I want the attendees to understand that automation can help companies in every industry become stronger global competitors. This is true for companies of all sizes – automation isn’t just for large companies. Automation is more affordable and easier to implement than ever before, which is why we’re seeing fast growth in automation use around the world.
Jeff Burnstein | Automate 2013
What have been the most significant changes you have seen since Automate 2011?
The industry continues to develop new solutions to meet the needs of all customers, large and small. Many of the solutions incorporate robots that are capable of working with less safeguarding than ever before. This is important because it opens up new opportunities for using robots in close proximity to people.
What are some of the new and interesting Robots that will be at Automate 2013 this year?
Certainly Baxter from Rethink Robotics, which had been highly anticipated, in part because of its ability to work in close proximity with people in a manufacturing environment. Along those lines, the robots from Universal Robots in Denmark also are of particular interest. These two examples are part of a new trend towards robots that are simpler to program as well.
Can you tell us about some companies who are successfully utilizing robotics to improve their bottom line and production?
We will highlight three of these companies at Automate 2013 at a special session on Tuesday morning, January 22. Marlin Steel, Vickers Engineering, and Wiscon Products are great examples of companies that automated, found new market opportunities, saved or created new jobs, and have remained globally competitive thanks in large part to robotics and automation.
Will you have any special guest speakers this year? If so, who?
Henrik Christenson of Georgia Tech will give a keynote address on Monday, January 21, focused on the future of robotics. Henrik is very tied into leading developments in robotics around the world and has helped develop robotics roadmaps in the US and Europe that give a good indication of where things are headed. Steve Forbes, Chairman and Editor in Chief of Forbes Media, will give an insightful presentation on where the economy is headed, which will be of keen interest as we begin 2013.
What is the main message you want people to get out of the show this year?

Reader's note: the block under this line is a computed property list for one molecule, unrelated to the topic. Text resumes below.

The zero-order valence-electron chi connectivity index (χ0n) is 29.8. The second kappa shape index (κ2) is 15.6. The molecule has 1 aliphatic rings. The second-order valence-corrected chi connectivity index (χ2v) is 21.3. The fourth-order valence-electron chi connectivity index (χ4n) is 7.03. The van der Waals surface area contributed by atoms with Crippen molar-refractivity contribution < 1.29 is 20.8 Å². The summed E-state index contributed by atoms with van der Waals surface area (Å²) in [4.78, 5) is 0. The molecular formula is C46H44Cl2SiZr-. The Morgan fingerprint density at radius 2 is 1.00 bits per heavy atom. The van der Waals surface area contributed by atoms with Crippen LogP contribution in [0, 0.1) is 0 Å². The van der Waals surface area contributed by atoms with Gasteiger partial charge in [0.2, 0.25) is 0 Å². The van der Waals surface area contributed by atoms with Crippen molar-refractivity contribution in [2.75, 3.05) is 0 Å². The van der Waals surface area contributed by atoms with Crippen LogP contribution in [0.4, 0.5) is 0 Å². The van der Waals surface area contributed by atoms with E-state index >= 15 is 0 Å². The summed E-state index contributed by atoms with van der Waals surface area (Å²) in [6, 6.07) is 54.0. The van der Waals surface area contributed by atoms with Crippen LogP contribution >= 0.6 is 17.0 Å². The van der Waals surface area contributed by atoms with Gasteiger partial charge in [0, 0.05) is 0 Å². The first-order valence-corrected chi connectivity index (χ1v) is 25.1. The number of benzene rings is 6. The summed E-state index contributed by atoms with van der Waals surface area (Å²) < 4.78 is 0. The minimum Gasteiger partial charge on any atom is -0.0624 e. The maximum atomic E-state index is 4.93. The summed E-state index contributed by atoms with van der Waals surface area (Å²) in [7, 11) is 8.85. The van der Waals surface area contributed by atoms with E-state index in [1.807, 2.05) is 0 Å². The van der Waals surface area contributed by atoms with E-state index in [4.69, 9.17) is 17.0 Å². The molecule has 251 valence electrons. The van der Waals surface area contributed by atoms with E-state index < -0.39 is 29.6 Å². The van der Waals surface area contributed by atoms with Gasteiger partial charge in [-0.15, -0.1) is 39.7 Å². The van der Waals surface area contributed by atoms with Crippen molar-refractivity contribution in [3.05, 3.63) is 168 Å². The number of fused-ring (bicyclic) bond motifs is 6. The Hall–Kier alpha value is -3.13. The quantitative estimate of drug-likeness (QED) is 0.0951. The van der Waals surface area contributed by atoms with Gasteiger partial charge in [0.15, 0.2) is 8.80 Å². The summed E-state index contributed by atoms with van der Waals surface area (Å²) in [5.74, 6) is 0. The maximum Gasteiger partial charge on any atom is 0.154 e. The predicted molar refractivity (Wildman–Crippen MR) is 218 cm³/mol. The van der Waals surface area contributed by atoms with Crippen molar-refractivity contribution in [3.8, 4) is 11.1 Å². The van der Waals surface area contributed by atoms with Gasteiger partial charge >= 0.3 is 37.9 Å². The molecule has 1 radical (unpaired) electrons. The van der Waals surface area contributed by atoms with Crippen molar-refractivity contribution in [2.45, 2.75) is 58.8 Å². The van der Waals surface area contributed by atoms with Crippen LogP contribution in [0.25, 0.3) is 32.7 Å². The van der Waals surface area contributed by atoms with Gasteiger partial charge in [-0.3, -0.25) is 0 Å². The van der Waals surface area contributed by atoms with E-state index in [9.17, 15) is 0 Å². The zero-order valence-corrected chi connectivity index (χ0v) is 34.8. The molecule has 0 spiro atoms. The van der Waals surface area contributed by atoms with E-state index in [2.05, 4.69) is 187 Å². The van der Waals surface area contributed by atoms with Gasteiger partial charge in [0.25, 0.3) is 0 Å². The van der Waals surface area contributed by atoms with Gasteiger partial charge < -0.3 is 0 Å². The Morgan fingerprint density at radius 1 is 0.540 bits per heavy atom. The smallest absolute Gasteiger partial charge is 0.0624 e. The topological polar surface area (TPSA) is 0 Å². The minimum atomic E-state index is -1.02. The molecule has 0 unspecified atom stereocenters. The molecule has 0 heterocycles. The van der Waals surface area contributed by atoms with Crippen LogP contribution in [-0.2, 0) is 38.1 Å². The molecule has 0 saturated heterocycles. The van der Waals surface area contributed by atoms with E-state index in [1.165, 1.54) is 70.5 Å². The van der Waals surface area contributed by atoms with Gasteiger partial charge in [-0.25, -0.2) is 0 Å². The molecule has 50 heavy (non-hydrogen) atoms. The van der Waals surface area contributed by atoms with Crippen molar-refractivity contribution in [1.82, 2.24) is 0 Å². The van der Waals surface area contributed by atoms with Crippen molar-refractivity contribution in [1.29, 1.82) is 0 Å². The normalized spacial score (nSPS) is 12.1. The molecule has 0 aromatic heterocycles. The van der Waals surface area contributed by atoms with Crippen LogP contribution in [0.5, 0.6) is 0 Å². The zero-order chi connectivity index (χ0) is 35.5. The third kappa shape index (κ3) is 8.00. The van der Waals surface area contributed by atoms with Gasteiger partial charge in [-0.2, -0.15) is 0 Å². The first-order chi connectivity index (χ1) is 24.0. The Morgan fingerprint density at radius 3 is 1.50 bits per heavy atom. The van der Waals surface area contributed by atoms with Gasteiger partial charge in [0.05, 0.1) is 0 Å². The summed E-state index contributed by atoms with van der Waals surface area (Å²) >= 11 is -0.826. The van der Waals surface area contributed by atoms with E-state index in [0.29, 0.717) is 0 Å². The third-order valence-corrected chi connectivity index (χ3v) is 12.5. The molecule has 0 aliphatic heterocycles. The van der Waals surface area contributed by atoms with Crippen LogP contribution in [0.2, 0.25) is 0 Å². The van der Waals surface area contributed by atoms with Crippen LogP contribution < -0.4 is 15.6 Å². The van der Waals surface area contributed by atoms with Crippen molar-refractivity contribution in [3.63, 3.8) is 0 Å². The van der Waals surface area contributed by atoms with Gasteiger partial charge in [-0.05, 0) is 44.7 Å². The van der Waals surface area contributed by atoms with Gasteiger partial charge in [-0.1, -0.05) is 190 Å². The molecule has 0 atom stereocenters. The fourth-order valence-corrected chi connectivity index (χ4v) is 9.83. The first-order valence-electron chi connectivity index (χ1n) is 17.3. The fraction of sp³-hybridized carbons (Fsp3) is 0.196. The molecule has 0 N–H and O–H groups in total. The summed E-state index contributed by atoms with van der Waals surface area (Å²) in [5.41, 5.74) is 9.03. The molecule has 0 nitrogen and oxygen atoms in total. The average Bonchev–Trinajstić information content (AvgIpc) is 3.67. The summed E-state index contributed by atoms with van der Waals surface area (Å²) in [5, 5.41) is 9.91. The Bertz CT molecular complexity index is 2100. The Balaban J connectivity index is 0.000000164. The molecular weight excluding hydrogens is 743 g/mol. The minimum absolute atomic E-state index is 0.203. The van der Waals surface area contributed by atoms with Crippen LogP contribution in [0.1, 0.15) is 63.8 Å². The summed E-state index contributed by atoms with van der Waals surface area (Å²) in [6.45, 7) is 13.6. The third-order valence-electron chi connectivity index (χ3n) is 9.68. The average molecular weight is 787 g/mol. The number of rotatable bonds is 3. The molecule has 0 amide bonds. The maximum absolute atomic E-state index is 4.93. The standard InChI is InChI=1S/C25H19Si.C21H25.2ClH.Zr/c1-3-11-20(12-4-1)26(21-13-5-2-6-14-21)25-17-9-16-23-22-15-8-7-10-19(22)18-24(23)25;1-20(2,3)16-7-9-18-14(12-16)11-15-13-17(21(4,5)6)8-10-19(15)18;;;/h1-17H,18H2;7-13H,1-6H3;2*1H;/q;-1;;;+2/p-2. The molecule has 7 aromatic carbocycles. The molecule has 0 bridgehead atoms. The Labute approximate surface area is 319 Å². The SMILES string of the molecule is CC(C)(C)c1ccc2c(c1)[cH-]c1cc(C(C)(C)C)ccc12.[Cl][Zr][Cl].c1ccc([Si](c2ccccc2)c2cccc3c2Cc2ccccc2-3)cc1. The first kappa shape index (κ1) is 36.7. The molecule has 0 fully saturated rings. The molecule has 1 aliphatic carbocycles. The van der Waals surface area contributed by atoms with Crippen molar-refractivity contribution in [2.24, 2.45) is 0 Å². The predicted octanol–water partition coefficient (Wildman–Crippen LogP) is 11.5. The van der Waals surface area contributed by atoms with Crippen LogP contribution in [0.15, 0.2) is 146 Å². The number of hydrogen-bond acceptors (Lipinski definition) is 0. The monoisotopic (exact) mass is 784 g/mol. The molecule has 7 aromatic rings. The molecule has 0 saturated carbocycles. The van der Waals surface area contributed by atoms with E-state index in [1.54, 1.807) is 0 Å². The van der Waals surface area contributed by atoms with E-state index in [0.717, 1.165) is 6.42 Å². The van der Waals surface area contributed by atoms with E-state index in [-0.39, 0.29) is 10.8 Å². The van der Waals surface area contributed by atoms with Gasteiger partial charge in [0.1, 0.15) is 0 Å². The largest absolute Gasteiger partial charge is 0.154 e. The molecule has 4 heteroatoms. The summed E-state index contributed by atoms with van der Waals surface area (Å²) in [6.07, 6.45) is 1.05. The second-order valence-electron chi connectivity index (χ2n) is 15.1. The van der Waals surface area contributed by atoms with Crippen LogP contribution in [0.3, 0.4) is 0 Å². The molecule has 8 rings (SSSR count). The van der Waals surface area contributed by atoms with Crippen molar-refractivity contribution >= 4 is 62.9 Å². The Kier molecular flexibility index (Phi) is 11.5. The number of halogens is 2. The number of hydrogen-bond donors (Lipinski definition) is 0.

I want the attendees to understand that automation can help companies in every industry become stronger global competitors. This is true for companies of all sizes – automation isn’t just for large companies. Automation is more affordable and easier to implement than ever before, which is why we’re seeing fast growth in automation use around the world, even in places with an abundance of low-cost labor. The reason for that is because the main drivers for automating are typically to improve quality, increase productivity, speed time to market, and keep up in a world of rapid change.
Where does the U.S. place in their use of robotics compared to other countries?
The US is second in the world in robot use, trailing Japan. China is the fastest growing robot user. However, we see enormous potential for robots in the US going forward, as well as in other industrialized and industrializing nations.
Looking forward, how do you see the Robotics Industry evolving over the next 5 to 10 years?
I believe we’ll continue to see robot technology expand beyond the factory into more areas of our lives. Agriculture, warehousing, entertainment, restaurants and retail, hospitals – we’re already seeing some of this and I expect to see even more applications going forward. However, the one area that I think will take longer than 10 years is the home. We currently see single purpose robots in the home , such as vacuum cleaning robots, but nothing that can perform multiple functions successfully, such as an elder care robot. There’s a lot of great research being done, but the home is a far more complex and difficult environment than a factory, so I think that’s more than a decade away.
What do you feel is the most important factor for your vision to come true?
Joe Engelberger, the “father of robotics,” likes to say that new robot applications start with a simple question: “Do you think a robot could do that?” If the answer is yes, as it increasingly is these days, then I think we’ll see an explosion of new applications in the next decade.
About Jeff Burnstein
Jeff Burnstein is the President of the Association for Advancing Automation and the main organizer of Automate 2013.
The content & opinions in this article are the author’s and do not necessarily represent the views of RoboticsTomorrow
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